Since 2000 we lost another 2.9 million such jobs and Frosty Wooldridge writing for states, "Not a single manufacturing payroll created a new job. More than 40,000 manufacturing establishments closed with declines at 48% in textiles, 30% in electronics and 23% in machinery." Columnist Paul Craig Roberts wrote, "No sane economist can maintain that deplorable record of only 1,054,000 net new private sector jobs over five years is an indication of a healthy econony."

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When I point this information out to my friends they tell me that I am just a pessimist and I need to be more upbeat in my thinking. I was very upbeat in my thinking during the 1950's, 60's and 70's, but 20 percent interest on un-payable mortgages changed by thought life. When the notes come due and you're in the "sweat box" with the president of the bank and it's your turn to explain those foreclosure notices; you go from being just a pessimist to being a realist. Sooner or later - tomorrow, next month, next year - sometime in the future, the bankers will want their money. Those notes will come due.

Derry Brownfield was born in 1932 and grew up during the depression. He is a farmer and a broadcaster. Derry attended the College of Agriculture at the University of Missouri where he received his B.S. and M.S. degrees. He taught Vocational Agriculture several years before going to work as a Marketing Specialist with the Missouri Department of Agriculture. Derry served as Director of the Kansas City Livestock Market Foundation at the Kansas City Stockyard prior to establishing himself in farm broadcasting.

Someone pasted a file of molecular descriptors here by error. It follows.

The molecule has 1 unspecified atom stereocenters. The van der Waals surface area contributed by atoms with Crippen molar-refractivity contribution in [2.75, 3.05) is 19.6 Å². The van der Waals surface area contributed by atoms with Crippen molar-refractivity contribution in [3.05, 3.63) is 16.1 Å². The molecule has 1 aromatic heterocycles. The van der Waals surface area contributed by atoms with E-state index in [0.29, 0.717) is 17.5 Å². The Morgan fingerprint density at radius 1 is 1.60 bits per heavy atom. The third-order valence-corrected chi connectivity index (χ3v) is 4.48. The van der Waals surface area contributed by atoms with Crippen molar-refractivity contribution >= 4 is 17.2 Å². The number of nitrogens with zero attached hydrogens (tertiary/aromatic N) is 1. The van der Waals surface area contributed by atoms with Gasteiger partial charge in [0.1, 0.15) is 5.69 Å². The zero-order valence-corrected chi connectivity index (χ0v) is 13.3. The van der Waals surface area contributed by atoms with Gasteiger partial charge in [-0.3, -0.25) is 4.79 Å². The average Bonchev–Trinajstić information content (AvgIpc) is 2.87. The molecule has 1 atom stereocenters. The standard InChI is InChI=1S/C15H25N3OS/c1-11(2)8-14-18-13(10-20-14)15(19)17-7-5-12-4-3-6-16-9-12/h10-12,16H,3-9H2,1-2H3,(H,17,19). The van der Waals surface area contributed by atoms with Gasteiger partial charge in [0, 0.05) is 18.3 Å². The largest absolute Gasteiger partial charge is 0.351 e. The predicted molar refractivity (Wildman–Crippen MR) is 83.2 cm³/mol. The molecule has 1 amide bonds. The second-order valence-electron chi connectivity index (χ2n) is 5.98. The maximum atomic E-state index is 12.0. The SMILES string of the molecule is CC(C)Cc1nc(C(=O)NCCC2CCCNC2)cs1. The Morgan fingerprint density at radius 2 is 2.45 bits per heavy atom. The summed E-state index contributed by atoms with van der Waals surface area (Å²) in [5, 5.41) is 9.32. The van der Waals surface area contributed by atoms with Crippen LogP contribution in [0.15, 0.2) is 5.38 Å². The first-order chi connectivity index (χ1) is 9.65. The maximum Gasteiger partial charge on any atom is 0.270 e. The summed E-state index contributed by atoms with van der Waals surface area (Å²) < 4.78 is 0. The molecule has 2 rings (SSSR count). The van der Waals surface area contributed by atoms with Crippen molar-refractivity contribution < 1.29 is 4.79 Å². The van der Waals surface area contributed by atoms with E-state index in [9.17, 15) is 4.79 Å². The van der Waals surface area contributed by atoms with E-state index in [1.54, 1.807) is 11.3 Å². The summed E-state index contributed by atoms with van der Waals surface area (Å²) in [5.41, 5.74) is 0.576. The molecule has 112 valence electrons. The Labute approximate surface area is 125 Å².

Derry started farming when he was 16 years old and received the Future Farmers of America State Farmer degree in 1949. Since that time the Brownfield Farm has grown to over 1000 acres maintaining a herd of 200 registered Charolias cows.

In 1972, Derry and his partner established the Brownfield Network which now serves 250 radio stations throughout the Midwest with news and market information. In 1994, Derry started his own syndicated radio talk show and he is one of the most popular radio talk show hosts in America. The Derry Brownfield Show can be heard on approximately 80 radio stations in 23 states. With his entertaining sense of humor and witty commentary he has captured audiences for over 30 years. His ability to present an informative talk show while being light and colorful is why he has a large loyal listening audience.

Derry Brownfield is a practical farmer, a practical business man and a very entertaining speaker. He travels extensively throughout the country speaking about his common-sense point of view.

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In past issues of the Chronicle I've explained how over half of our treasury debt is owed to foreigners. In 1965 the US was the world's largest creditor nation - today we are the world's largest debtor nation.